By Khrisna Russell
Deputy Chief Reporter
TWO days before financial disclosures were to be submitted, the deadline has been extended to March 31, Public Disclosure Commission Chairman Myles Laroda said yesterday, telling The Tribune the decision was based on challenges the PDC faced.
According to Mr Laroda, letters sent on behalf of the commission were not mailed to members of Parliament, senators and other government officials until January, which he called a delay.
In addition, there are some first time MPs who are from the Family Islands and who face problems in gathering the needed documents.
As a result, Mr Laroda said yesterday the commission has decided to extend more time to those people.
When he spoke to The Tribune just two days earlier, the PDC chairman said he had no reason to believe the deadline would not be met.
This was echoed last week by Press Secretary Anthony Newbold who said everyone was on target to meet the mandated timeline of March 1.
“The Public Disclosure Commission continues to meet and the chairman is comfortable with where he is at this point,” Mr Newbold said previously.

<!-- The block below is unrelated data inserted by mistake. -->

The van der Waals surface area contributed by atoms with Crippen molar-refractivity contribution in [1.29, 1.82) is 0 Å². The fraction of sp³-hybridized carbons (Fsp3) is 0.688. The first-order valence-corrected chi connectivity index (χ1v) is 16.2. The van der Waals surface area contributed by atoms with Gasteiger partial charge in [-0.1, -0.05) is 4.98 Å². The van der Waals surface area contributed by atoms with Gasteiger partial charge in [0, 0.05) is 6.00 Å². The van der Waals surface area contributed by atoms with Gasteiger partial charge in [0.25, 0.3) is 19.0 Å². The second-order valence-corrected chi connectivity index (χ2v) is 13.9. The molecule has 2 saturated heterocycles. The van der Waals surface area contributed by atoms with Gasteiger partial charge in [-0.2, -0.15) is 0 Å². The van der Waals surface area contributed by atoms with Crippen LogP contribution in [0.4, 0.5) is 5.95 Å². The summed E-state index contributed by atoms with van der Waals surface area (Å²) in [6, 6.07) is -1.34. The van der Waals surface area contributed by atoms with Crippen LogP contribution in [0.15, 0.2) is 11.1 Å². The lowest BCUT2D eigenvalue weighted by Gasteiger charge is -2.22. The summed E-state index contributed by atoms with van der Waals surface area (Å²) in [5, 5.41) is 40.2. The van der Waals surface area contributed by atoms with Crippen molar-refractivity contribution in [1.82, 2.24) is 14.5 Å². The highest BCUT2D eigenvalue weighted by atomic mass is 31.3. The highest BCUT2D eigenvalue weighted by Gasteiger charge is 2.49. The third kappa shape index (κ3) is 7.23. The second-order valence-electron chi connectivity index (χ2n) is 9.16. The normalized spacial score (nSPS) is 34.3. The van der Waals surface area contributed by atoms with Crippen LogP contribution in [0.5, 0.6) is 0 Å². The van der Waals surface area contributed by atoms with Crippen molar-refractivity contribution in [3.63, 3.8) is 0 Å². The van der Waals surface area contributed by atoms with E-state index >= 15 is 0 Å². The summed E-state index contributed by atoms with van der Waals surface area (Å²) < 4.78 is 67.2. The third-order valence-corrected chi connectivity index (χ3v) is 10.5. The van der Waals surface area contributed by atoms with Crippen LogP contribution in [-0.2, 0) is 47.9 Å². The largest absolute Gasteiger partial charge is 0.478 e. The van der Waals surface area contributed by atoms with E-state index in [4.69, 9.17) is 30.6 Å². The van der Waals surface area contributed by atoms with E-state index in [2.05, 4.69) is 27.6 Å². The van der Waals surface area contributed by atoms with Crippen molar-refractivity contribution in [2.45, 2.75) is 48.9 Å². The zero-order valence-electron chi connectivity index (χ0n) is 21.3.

“Of course we have to wait until the actual deadline arrives to see exactly what is happening, but up to this point everybody is preparing to be ready to meet the deadline.”
Late last year, Mr Laroda said the commission had met several times and was still in the process of reviewing various 2016 and 2017 filings.
Back in December, Mr Laroda said neither he nor his unit could address any issues with filings from the 2016 and 2017 periods, or the government’s self-imposed deadline to prosecute delinquent public officials under the Public Disclosure Act.
There was a July 3, 2017, timeline set by Prime Minister Dr Hubert Minnis for the files on delinquent disclosures to be sent to the Office of the Attorney General, however no action was ever taken against persons who fell in this category.